The Triangle Man and the Flightless Diwata

A little strange, a little odd
Isn’t he a little flawed?
A triangle head and no wings,
Isn’t he an ugly beast?  

Clumsy and tall and fat,
A funny nose, the body of a rat.
How can she fly if she’s that big?
How can she fly if she eats like a pig?

With Triangle Man and the Flightless Diwata, Kate Osias asks what it means to be different. What happens when it is a “bad” kind of different, the kind that is not tolerated by one’s peers or community? And what if that kind of different becomes a reason to be the butt of jokes, and then, taunting. And then suddenly, it’s not a joke anymore.

In a time of Mamasapano, yaya meals, and LGBT news, Kate’s story is ever so timely, and is one that should be read to and with our children (and not a few of our so-called “leaders”). We hope that this book can trigger much needed conversations that ultimately will teach empathy, value diversity, and and help to build a nation founded on genuine respect and inclusion.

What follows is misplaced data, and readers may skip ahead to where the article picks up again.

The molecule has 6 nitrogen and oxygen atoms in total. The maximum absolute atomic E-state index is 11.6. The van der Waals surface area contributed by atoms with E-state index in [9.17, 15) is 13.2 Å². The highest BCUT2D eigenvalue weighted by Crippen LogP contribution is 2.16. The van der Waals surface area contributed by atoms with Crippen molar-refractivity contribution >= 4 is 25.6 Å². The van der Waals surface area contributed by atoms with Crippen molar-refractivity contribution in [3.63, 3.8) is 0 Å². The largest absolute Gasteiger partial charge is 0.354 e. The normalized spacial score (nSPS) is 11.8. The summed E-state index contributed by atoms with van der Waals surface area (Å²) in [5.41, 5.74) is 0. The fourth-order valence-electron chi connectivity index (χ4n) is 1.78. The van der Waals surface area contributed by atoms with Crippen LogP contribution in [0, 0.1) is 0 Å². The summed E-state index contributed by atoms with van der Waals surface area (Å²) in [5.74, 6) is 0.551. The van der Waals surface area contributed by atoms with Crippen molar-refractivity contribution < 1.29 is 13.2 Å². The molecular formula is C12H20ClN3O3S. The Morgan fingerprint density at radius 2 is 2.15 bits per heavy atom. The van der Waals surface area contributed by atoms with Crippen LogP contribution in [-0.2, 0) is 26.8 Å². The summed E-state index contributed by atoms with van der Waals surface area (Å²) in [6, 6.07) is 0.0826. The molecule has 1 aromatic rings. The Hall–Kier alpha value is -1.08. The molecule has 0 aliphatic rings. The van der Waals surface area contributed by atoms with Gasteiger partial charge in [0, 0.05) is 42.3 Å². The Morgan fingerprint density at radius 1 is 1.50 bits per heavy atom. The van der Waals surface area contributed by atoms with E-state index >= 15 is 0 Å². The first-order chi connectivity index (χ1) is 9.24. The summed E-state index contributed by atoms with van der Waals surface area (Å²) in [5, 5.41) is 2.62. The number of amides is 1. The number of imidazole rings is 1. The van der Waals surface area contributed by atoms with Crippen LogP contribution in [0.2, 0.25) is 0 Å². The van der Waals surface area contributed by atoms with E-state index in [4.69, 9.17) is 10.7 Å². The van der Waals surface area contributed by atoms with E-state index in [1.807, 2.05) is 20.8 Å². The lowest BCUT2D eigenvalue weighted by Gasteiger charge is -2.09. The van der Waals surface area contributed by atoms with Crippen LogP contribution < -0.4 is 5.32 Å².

selections fromthe backroom

CANVAS' online backroom, featuring selected artworks from our exhibitions that you may have missed. If interested in any of the artworks, please call 216-7750, or email


The Center for Art, New Ventures & Sustainable Development (CANVAS) is a non profit organization that works with the creative community to promote children's literacy, explore national identity, and broaden public awareness for Philippine art, culture, and environment.

CANVAS works with some of the best young artists to promote Philippine art, culture, and environment. To be placed on our preview list for future shows and exhibitions, or for more information, email us at